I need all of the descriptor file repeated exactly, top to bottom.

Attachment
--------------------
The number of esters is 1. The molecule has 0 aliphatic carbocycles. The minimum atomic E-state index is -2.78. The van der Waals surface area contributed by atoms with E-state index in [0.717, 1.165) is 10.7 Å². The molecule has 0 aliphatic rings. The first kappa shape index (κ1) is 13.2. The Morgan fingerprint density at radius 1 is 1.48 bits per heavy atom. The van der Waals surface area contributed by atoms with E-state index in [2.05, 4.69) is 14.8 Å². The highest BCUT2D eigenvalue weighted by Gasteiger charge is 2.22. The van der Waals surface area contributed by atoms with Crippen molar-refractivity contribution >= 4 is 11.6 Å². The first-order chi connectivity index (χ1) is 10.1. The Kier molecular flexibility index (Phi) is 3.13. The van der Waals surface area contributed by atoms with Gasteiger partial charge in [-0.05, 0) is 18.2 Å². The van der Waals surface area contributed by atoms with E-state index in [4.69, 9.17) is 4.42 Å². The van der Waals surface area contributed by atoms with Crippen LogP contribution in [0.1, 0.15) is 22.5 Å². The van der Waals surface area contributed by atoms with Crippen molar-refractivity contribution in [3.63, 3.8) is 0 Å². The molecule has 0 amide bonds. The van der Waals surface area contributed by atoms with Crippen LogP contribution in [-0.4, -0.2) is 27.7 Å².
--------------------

The number of esters is 1. The molecule has 0 aliphatic carbocycles. The minimum atomic E-state index is -2.78. The van der Waals surface area contributed by atoms with E-state index in [0.717, 1.165) is 10.7 Å². The molecule has 0 aliphatic rings. The first kappa shape index (κ1) is 13.2. The Morgan fingerprint density at radius 1 is 1.48 bits per heavy atom. The van der Waals surface area contributed by atoms with E-state index in [2.05, 4.69) is 14.8 Å². The highest BCUT2D eigenvalue weighted by Gasteiger charge is 2.22. The van der Waals surface area contributed by atoms with Crippen molar-refractivity contribution >= 4 is 11.6 Å². The first-order chi connectivity index (χ1) is 10.1. The Kier molecular flexibility index (Phi) is 3.13. The van der Waals surface area contributed by atoms with Gasteiger partial charge in [-0.05, 0) is 18.2 Å². The van der Waals surface area contributed by atoms with E-state index in [4.69, 9.17) is 4.42 Å². The van der Waals surface area contributed by atoms with Crippen LogP contribution in [0.1, 0.15) is 22.5 Å². The van der Waals surface area contributed by atoms with Crippen molar-refractivity contribution in [3.63, 3.8) is 0 Å². The molecule has 0 amide bonds. The van der Waals surface area contributed by atoms with Crippen LogP contribution in [-0.4, -0.2) is 27.7 Å².